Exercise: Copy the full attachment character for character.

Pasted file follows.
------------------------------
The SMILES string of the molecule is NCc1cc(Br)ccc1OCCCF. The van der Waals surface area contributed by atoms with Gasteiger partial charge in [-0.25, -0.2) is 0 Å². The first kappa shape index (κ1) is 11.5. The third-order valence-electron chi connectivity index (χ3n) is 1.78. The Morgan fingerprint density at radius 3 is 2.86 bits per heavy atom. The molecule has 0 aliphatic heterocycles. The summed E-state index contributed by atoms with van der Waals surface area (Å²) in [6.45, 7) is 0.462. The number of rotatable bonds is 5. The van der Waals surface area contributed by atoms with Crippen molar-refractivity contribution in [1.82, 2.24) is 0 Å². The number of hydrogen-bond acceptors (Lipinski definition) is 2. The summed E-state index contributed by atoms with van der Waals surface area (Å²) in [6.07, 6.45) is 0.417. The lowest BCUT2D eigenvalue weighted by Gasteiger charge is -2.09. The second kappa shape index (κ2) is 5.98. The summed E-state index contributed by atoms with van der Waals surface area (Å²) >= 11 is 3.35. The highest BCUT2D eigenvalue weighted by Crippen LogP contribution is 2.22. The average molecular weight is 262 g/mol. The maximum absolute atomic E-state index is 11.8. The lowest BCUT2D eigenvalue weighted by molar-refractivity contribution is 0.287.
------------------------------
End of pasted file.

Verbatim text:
The SMILES string of the molecule is NCc1cc(Br)ccc1OCCCF. The van der Waals surface area contributed by atoms with Gasteiger partial charge in [-0.25, -0.2) is 0 Å². The first kappa shape index (κ1) is 11.5. The third-order valence-electron chi connectivity index (χ3n) is 1.78. The Morgan fingerprint density at radius 3 is 2.86 bits per heavy atom. The molecule has 0 aliphatic heterocycles. The summed E-state index contributed by atoms with van der Waals surface area (Å²) in [6.45, 7) is 0.462. The number of rotatable bonds is 5. The van der Waals surface area contributed by atoms with Crippen molar-refractivity contribution in [1.82, 2.24) is 0 Å². The number of hydrogen-bond acceptors (Lipinski definition) is 2. The summed E-state index contributed by atoms with van der Waals surface area (Å²) in [6.07, 6.45) is 0.417. The lowest BCUT2D eigenvalue weighted by Gasteiger charge is -2.09. The second kappa shape index (κ2) is 5.98. The summed E-state index contributed by atoms with van der Waals surface area (Å²) >= 11 is 3.35. The highest BCUT2D eigenvalue weighted by Crippen LogP contribution is 2.22. The average molecular weight is 262 g/mol. The maximum absolute atomic E-state index is 11.8. The lowest BCUT2D eigenvalue weighted by molar-refractivity contribution is 0.287.